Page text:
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K-9’s retirement ruff for partner

December 21, 2012

Lt. Jared Salinaro poses with police K-9 Vasko, who retired from duty this month.

NORTH SMITHFIELD – Police Lt. Jared Salinaro still loves his job, but it’s just not as easy coming to work as it used to be.
That’s because he has to leave the house without his longtime partner, Vasko the police dog.
Vasko was a staple of the patrol division for more than six years, with a sable snout as familiar to police officers in Woonsocket and other Valley towns as it was here. Though he’s still eager to work, Vasko’s been forced into retirement because Salinaro, his exclusive handler, was recently promoted into a position that no longer keeps him tethered to a police cruiser.
“He won’t work for another handler,” Salinaro says.
Inspired by his uncle, Providence Police Officer Louis Salinaro, who’s used dogs on the job ever since his nephew can remember, Salinaro began searching for a canine partner to join the NSPD more than six years ago.
Vasko, a purebred German Shepherd, was already about a year old when they met at a Connecticut kennel that specializes in acquiring police dogs from European stock, says Salinaro.
Look at any classified ad under ‘pets for sale’ and you can probably find a shepherd for a few hundred bucks, but a dog with Vasko’s refined lineage would probably run about $8,000 today, says Salinaro. He was actually born in Czechoslovakia, and both his parents were top notch police dogs.
“European shepherds have a better bloodline than American dogs,” says Salinaro. “They’re not as inbred and they’re healthier. Hip problems can get pretty rough on these dogs when they get older.”
There were at least a half dozen shepherds to look over the day Salinaro went up to pick one out from the kennel. He had a good idea what he was looking for – something called “ball drive” and high marks on the courage test. Ball drive may sound strange, but it’s basically a way of guessing whether a dog is motivated and energetic by watching whether he’s interested in chasing balls and other toys.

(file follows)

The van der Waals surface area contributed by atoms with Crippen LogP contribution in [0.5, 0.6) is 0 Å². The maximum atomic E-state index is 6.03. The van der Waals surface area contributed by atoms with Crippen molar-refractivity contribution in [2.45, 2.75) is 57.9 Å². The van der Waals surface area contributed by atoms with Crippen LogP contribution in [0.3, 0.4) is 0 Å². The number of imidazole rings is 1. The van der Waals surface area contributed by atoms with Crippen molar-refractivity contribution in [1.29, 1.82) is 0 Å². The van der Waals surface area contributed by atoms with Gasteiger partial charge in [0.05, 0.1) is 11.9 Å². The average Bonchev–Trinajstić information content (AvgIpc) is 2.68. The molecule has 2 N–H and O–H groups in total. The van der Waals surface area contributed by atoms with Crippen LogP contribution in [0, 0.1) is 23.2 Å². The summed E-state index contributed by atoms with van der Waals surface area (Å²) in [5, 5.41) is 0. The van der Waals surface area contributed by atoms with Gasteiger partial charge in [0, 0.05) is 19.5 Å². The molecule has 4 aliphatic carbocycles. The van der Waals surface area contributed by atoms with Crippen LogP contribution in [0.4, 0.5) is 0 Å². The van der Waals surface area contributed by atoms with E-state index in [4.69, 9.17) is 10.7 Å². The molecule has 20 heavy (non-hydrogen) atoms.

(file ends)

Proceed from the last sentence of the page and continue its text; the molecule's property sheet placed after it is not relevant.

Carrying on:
Then he was told to forget about picking out a dog.
“You’re not going to pick this dog,” someone told him. “This dog’s going to pick you.”
It’s still a hard-to-define transaction for Salinaro, but he says the predicted chemistry of dog selection proved to be spot-on. Vasko, who was named after his father, just wasn’t going to let Salinaro go home without him.
“We just kind of met on that level,” he says.
Though Vasko didn’t cost quite as much as he would today when Salinaro took him home, the 36-year-old policeman says the town didn’t pay for him, and has never pitched in for the cost of upkeep.
As a member of a comparatively small suburban police force, Salinaro knew the town didn’t have the budget to support a K-9 unit, so he raised money from private donors. Dr. Zahir Shah, a local internist who runs an urgent care clinic a couple of blocks away from the police station, has been a big supporter, and Stop & Shop has kicked in with grub – a substantial commitment for a hard-working, 100-pounder.
While he may not cost the town a dime, Salinaro says Vasko is worth his weight in gold as a law enforcement professional. Not surprisingly, his main investigative attribute is his nose.
As a dog, it was pretty good to start with. But after extensive and specialized training early in his career, Vasko has become a kind of super-sniffer, capable of rooting out heroin from secret caches in motor vehicles and finding humans lost in the woods.
“Once he found a whole family that was hiding in the woods,” says Salinaro. “They were hiding because they believed they were getting shot at.”
Using his hefty bulk, Vasko also knows how to take down and subdue an individual who is on the run.
Reading from a sheet of paper in the canine equivalent of Vasko’s personnel file (he also has a badge and a German passport), Salinaro says Vasko is credited with more than 270 arrests during his career, as well as the seizure of more than six pounds of marijuana and 433 grams of cocaine and heroin. The drugs originated, in part, from Woonsocket and other neighboring towns, where police have regularly called on Vasko to put his high-caliber nostrils to work in the service of law and order.
Sometimes Vasko doesn’t have to work very hard to find drugs at a motor vehicle stop. All he has to do is show up.
“A lot of people just give it up,” says Salinaro. “They know they can’t beat the dog.”
As he romped about a conference room at police headquarters recently, circling a table loaded with new black leather jackets for the rank and file, it was obvious that Vasko is still a playful and perky dog. But the transformation is real: Vasko, no longer a police dog, but beloved personal pet.
That doesn’t mean he has to like it.
“In a little part of him, it’s upsetting that’s he not going to work anymore,” says Salinaro. “He’s upset that he doesn’t get to come with me anymore.”

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